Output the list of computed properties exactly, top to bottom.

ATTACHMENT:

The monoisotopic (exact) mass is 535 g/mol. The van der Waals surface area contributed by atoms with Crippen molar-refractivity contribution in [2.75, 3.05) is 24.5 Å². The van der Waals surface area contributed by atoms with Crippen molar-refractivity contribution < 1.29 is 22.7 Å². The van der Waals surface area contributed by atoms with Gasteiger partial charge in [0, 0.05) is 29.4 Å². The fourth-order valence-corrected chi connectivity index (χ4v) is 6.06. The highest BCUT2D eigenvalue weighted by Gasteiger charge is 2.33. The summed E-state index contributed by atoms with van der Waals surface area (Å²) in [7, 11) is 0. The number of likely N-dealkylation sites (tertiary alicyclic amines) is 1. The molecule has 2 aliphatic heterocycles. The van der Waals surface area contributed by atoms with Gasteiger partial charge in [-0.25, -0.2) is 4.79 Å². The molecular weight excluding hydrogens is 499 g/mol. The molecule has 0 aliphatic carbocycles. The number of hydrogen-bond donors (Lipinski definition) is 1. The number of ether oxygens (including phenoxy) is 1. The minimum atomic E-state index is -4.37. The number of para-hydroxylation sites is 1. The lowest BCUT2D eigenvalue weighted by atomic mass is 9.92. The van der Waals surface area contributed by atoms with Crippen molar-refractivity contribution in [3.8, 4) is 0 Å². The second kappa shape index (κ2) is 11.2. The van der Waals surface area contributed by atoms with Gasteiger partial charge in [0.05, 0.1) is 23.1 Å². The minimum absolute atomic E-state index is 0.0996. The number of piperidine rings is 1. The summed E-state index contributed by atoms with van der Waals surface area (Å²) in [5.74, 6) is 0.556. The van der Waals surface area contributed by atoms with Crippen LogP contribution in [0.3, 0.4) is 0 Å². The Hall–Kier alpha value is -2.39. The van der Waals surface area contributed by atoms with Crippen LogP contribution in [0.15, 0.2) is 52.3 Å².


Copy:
The monoisotopic (exact) mass is 535 g/mol. The van der Waals surface area contributed by atoms with Crippen molar-refractivity contribution in [2.75, 3.05) is 24.5 Å². The van der Waals surface area contributed by atoms with Crippen molar-refractivity contribution < 1.29 is 22.7 Å². The van der Waals surface area contributed by atoms with Gasteiger partial charge in [0, 0.05) is 29.4 Å². The fourth-order valence-corrected chi connectivity index (χ4v) is 6.06. The highest BCUT2D eigenvalue weighted by Gasteiger charge is 2.33. The summed E-state index contributed by atoms with van der Waals surface area (Å²) in [7, 11) is 0. The number of likely N-dealkylation sites (tertiary alicyclic amines) is 1. The molecule has 2 aliphatic heterocycles. The van der Waals surface area contributed by atoms with Gasteiger partial charge in [-0.25, -0.2) is 4.79 Å². The molecular weight excluding hydrogens is 499 g/mol. The molecule has 0 aliphatic carbocycles. The number of hydrogen-bond donors (Lipinski definition) is 1. The number of ether oxygens (including phenoxy) is 1. The minimum atomic E-state index is -4.37. The number of para-hydroxylation sites is 1. The lowest BCUT2D eigenvalue weighted by atomic mass is 9.92. The van der Waals surface area contributed by atoms with Crippen molar-refractivity contribution in [3.8, 4) is 0 Å². The second kappa shape index (κ2) is 11.2. The van der Waals surface area contributed by atoms with Gasteiger partial charge in [0.05, 0.1) is 23.1 Å². The minimum absolute atomic E-state index is 0.0996. The number of piperidine rings is 1. The summed E-state index contributed by atoms with van der Waals surface area (Å²) in [5.74, 6) is 0.556. The van der Waals surface area contributed by atoms with Crippen LogP contribution in [0.3, 0.4) is 0 Å². The Hall–Kier alpha value is -2.39. The van der Waals surface area contributed by atoms with Crippen LogP contribution in [0.15, 0.2) is 52.3 Å².